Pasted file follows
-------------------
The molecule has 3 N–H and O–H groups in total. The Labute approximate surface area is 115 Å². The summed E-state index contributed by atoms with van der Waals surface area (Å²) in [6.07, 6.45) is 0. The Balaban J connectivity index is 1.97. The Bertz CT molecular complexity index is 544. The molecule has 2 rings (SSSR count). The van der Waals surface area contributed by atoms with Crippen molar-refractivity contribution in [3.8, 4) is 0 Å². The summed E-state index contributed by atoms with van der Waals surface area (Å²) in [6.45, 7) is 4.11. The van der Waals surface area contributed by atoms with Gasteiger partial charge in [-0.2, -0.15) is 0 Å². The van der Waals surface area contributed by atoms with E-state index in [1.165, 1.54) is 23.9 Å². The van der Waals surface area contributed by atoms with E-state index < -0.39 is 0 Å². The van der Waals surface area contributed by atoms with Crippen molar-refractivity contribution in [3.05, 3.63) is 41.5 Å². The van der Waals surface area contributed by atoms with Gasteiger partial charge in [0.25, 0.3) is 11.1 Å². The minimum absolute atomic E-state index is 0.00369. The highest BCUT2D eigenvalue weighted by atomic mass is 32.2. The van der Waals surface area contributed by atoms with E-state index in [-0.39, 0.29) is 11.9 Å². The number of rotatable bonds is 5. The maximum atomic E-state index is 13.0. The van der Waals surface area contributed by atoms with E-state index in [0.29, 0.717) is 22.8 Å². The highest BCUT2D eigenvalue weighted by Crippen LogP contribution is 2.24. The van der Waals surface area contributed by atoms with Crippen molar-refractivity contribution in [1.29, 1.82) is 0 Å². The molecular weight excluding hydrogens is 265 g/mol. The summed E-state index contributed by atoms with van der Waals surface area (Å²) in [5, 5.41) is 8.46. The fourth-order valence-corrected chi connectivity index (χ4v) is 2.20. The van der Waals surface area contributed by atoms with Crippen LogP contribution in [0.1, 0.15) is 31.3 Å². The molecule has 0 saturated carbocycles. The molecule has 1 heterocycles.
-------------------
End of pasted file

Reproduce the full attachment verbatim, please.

The molecule has 3 N–H and O–H groups in total. The Labute approximate surface area is 115 Å². The summed E-state index contributed by atoms with van der Waals surface area (Å²) in [6.07, 6.45) is 0. The Balaban J connectivity index is 1.97. The Bertz CT molecular complexity index is 544. The molecule has 2 rings (SSSR count). The van der Waals surface area contributed by atoms with Crippen molar-refractivity contribution in [3.8, 4) is 0 Å². The summed E-state index contributed by atoms with van der Waals surface area (Å²) in [6.45, 7) is 4.11. The van der Waals surface area contributed by atoms with Gasteiger partial charge in [-0.2, -0.15) is 0 Å². The van der Waals surface area contributed by atoms with E-state index in [1.165, 1.54) is 23.9 Å². The van der Waals surface area contributed by atoms with E-state index < -0.39 is 0 Å². The van der Waals surface area contributed by atoms with Crippen molar-refractivity contribution in [3.05, 3.63) is 41.5 Å². The van der Waals surface area contributed by atoms with Gasteiger partial charge in [0.25, 0.3) is 11.1 Å². The minimum absolute atomic E-state index is 0.00369. The highest BCUT2D eigenvalue weighted by atomic mass is 32.2. The van der Waals surface area contributed by atoms with E-state index in [-0.39, 0.29) is 11.9 Å². The number of rotatable bonds is 5. The maximum atomic E-state index is 13.0. The van der Waals surface area contributed by atoms with E-state index in [0.29, 0.717) is 22.8 Å². The highest BCUT2D eigenvalue weighted by Crippen LogP contribution is 2.24. The van der Waals surface area contributed by atoms with Crippen molar-refractivity contribution in [1.29, 1.82) is 0 Å². The molecular weight excluding hydrogens is 265 g/mol. The summed E-state index contributed by atoms with van der Waals surface area (Å²) in [5, 5.41) is 8.46. The fourth-order valence-corrected chi connectivity index (χ4v) is 2.20. The van der Waals surface area contributed by atoms with Crippen LogP contribution in [0.1, 0.15) is 31.3 Å². The molecule has 0 saturated carbocycles. The molecule has 1 heterocycles.